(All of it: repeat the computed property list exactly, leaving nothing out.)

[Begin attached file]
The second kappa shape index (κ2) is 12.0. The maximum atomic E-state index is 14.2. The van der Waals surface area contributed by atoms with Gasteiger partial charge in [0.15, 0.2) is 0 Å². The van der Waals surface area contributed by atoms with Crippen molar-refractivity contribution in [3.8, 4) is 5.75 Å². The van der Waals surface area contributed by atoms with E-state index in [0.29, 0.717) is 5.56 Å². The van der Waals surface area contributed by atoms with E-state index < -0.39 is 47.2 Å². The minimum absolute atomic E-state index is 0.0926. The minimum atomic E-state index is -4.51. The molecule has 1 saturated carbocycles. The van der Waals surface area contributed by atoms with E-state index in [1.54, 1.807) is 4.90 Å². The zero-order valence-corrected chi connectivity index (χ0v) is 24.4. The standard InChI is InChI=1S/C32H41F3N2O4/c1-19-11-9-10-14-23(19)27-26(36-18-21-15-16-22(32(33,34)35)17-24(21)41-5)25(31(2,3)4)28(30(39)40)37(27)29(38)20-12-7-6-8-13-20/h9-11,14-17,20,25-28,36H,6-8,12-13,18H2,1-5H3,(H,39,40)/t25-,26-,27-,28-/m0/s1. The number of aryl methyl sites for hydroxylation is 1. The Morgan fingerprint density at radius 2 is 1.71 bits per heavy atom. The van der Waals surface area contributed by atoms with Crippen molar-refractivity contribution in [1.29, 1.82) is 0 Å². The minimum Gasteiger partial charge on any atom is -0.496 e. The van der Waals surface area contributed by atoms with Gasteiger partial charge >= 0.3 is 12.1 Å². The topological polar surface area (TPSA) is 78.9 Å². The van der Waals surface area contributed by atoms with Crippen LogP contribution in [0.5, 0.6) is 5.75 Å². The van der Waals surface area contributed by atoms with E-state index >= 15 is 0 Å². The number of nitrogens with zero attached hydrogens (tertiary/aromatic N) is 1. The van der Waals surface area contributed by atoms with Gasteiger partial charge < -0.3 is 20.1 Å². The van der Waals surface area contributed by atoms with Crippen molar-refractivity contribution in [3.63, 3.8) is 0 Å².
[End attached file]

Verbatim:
The second kappa shape index (κ2) is 12.0. The maximum atomic E-state index is 14.2. The van der Waals surface area contributed by atoms with Gasteiger partial charge in [0.15, 0.2) is 0 Å². The van der Waals surface area contributed by atoms with Crippen molar-refractivity contribution in [3.8, 4) is 5.75 Å². The van der Waals surface area contributed by atoms with E-state index in [0.29, 0.717) is 5.56 Å². The van der Waals surface area contributed by atoms with E-state index < -0.39 is 47.2 Å². The minimum absolute atomic E-state index is 0.0926. The minimum atomic E-state index is -4.51. The molecule has 1 saturated carbocycles. The van der Waals surface area contributed by atoms with E-state index in [1.54, 1.807) is 4.90 Å². The zero-order valence-corrected chi connectivity index (χ0v) is 24.4. The standard InChI is InChI=1S/C32H41F3N2O4/c1-19-11-9-10-14-23(19)27-26(36-18-21-15-16-22(32(33,34)35)17-24(21)41-5)25(31(2,3)4)28(30(39)40)37(27)29(38)20-12-7-6-8-13-20/h9-11,14-17,20,25-28,36H,6-8,12-13,18H2,1-5H3,(H,39,40)/t25-,26-,27-,28-/m0/s1. The number of aryl methyl sites for hydroxylation is 1. The Morgan fingerprint density at radius 2 is 1.71 bits per heavy atom. The van der Waals surface area contributed by atoms with Crippen molar-refractivity contribution in [1.29, 1.82) is 0 Å². The minimum Gasteiger partial charge on any atom is -0.496 e. The van der Waals surface area contributed by atoms with Gasteiger partial charge >= 0.3 is 12.1 Å². The topological polar surface area (TPSA) is 78.9 Å². The van der Waals surface area contributed by atoms with Crippen LogP contribution in [0.5, 0.6) is 5.75 Å². The van der Waals surface area contributed by atoms with E-state index >= 15 is 0 Å². The number of nitrogens with zero attached hydrogens (tertiary/aromatic N) is 1. The van der Waals surface area contributed by atoms with Gasteiger partial charge < -0.3 is 20.1 Å². The van der Waals surface area contributed by atoms with Crippen molar-refractivity contribution in [3.63, 3.8) is 0 Å².